President Barack Obama continues working to destroy the coal industry, most recently by changing carbon emission standards in such a way that a) coal-fired power plants will be heavily affected, b) encourages plant owners to convert to natural gas, and c) will discourage the construction of coal-fired plants overseas.
Rather than work to solve the very real problems of the nation – like unemployment, the economy, his scandal-ridden administration and the troubles on the international scene – he chooses to fight a war on coal through agencies like the Environmental Protection Agency, which impose extreme regulations and severe penalties on the industry.
Federal agencies routinely put regulations in effect without regard for the chaos and harm they will cause. Coal mining and related job losses and other financial repercussions just don't matter to the president and the bureaucrats. To them, the jobs of tens of thousands of Americans and the economies of 27 states are far less important than their narrow ideological goals.
These agencies criminalize behavior through regulations and impose fines or jail time as if those regulations were law. But according to Article I of the U.S. Constitution, only Congress can make law.
These agencies create regulations and penalties because Congress repeatedly fails to determine how measures it passes should be implemented, and allows or directs the Executive branch to decide how to do that. But the Constitution does not provide the Legislative branch the authority to transfer its law-making obligation to Executive branch agencies.
The Founders deliberately set up a tripartite government with specific and limited roles for each of the branches and a system of checks and balances specifically to prevent any of the three branches from assuming too much power, all based upon the concept of a limited government with few and specific responsibilities.
Briefly summarized, the Legislative branch makes laws, the Executive branch administers and enforces laws, and the Judicial branch rules on questions of law and operates the court system.
By abdicating its duty to complete the lawmaking process, and leaving part of that function to the Executive branch, the Congress has failed in its fundamental duty, which is a basic tenet of the Constitution, and it abets the Executive branch in developing its evolving tyrannical persona.
Since the nation's law-making authority resides with the Legislative branch, the rules and penalties federal agencies wield so freely and often arbitrarily are void of any true authority. It is time, therefore, for the people and the states to stand up and say, like Howard Beale in "Network": "I'm as mad as hell, and I'm not going to take this anymore!"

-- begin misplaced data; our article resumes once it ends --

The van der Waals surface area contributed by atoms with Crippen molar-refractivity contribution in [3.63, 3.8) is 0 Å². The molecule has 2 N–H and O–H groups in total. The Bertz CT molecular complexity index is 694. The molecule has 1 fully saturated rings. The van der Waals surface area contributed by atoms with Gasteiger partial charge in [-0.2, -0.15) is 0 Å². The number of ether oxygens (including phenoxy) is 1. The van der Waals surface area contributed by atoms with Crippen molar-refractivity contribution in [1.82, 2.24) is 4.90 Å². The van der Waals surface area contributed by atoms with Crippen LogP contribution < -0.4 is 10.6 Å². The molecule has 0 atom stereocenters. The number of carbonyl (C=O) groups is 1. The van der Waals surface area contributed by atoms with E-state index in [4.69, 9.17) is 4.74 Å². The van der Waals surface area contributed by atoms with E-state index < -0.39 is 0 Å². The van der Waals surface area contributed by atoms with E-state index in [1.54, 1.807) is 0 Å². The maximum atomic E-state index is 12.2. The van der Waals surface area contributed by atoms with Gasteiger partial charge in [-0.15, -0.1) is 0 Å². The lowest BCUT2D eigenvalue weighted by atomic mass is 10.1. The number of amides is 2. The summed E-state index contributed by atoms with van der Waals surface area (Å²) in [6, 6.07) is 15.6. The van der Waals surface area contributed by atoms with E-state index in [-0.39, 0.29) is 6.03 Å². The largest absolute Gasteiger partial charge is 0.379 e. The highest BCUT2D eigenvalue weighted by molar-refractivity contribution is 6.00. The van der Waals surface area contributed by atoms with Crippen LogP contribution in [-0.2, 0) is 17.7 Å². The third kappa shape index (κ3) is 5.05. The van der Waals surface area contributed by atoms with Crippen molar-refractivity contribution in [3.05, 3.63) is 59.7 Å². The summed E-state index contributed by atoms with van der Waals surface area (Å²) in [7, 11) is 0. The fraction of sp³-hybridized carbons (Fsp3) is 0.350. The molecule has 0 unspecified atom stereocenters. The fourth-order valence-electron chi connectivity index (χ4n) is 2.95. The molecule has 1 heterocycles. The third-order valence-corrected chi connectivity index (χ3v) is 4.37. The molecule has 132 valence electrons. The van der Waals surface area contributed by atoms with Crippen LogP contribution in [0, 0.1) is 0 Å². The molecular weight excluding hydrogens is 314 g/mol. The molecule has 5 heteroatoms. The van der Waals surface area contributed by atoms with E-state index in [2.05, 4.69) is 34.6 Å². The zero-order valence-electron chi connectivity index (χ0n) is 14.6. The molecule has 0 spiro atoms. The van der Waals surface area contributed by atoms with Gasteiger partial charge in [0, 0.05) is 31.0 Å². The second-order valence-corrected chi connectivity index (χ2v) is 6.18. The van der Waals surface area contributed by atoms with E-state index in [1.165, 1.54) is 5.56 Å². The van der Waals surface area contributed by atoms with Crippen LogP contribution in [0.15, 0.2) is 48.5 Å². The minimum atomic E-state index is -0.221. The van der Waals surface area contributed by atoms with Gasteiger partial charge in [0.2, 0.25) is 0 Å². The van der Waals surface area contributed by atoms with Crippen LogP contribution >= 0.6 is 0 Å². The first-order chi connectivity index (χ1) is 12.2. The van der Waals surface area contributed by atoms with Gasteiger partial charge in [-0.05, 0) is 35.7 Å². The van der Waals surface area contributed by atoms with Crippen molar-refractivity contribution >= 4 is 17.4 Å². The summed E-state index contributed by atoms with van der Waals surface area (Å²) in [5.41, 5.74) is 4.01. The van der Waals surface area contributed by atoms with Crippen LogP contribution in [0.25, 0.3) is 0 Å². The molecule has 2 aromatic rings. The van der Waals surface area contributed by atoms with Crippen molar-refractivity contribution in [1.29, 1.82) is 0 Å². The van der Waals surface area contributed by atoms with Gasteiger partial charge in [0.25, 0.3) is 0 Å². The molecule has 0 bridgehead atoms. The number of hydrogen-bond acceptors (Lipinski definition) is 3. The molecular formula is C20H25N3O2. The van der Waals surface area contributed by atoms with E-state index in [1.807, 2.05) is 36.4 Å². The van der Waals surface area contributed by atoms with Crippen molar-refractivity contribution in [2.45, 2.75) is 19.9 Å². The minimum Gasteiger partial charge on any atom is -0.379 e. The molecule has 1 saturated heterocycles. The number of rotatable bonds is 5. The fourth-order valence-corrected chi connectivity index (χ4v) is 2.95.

The federal government collectively does not have the authority to target a given industry for destruction, and the Executive branch darned sure doesn't have that authority all by itself.
If any one or more of the 27 states that mine coal want to mine continue doing so, they need to do it as responsibly as is possible and feasible, and tell the federal government officially and formally to buzz off. The time-honored mechanism for restraining an over-reaching federal leviathan is known as "nullification."
The United States seems to be infected by a philosophy like that expressed by entertainer Britney Spears, whose inferior talent actually looks good compared to her abysmal thinking: "I think we should just trust our president in every decision he makes and should just support that, you know, and be faithful in what happens."
Fortunately, Ms. Spears' naive reasoning was not shared by Thomas Jefferson, who had a better idea and suggested that rather than just sit back and allow a president or Congress or judges to arbitrarily alter the meaning of the Constitution, we must make only those changes that have popular consent and do so through the amendment process, which the Founders sensibly included in the Constitution.
Not all amendments have been good ones, of course, as evidenced by numbers 16, 17, and 18 (which was repealed), but that process is far superior to what we have done and are doing to the first 10 amendments the other way.
It is indeed sad to observe the embarrassing and shameful lack of knowledge and understanding of the founding principles of our country and how legions of Americans who don't know or understand them threaten our very survival as a free nation.
But as bad as that is, it is far worse when our elected officials, who took an oath to "preserve, protect and defend" the United States Constitution, share in this ignorance. Or worse, if they ignore their oath in favor of not preserving, protecting and defending the Constitution in order to "fundamentally transform the United States of America" to meet some foreign ideological vision.
Just how many of our 535 elected representatives in Congress and the hundreds of thousands of other federal employees – including the president and his cabinet – really understand the supreme law of the land, the United States Constitution, is unknown. But watching Mr. Obama's behavior and the behavior of the rest of the government suggests that number is horrifyingly small.
Ignorance is bliss, they say. But not in our government.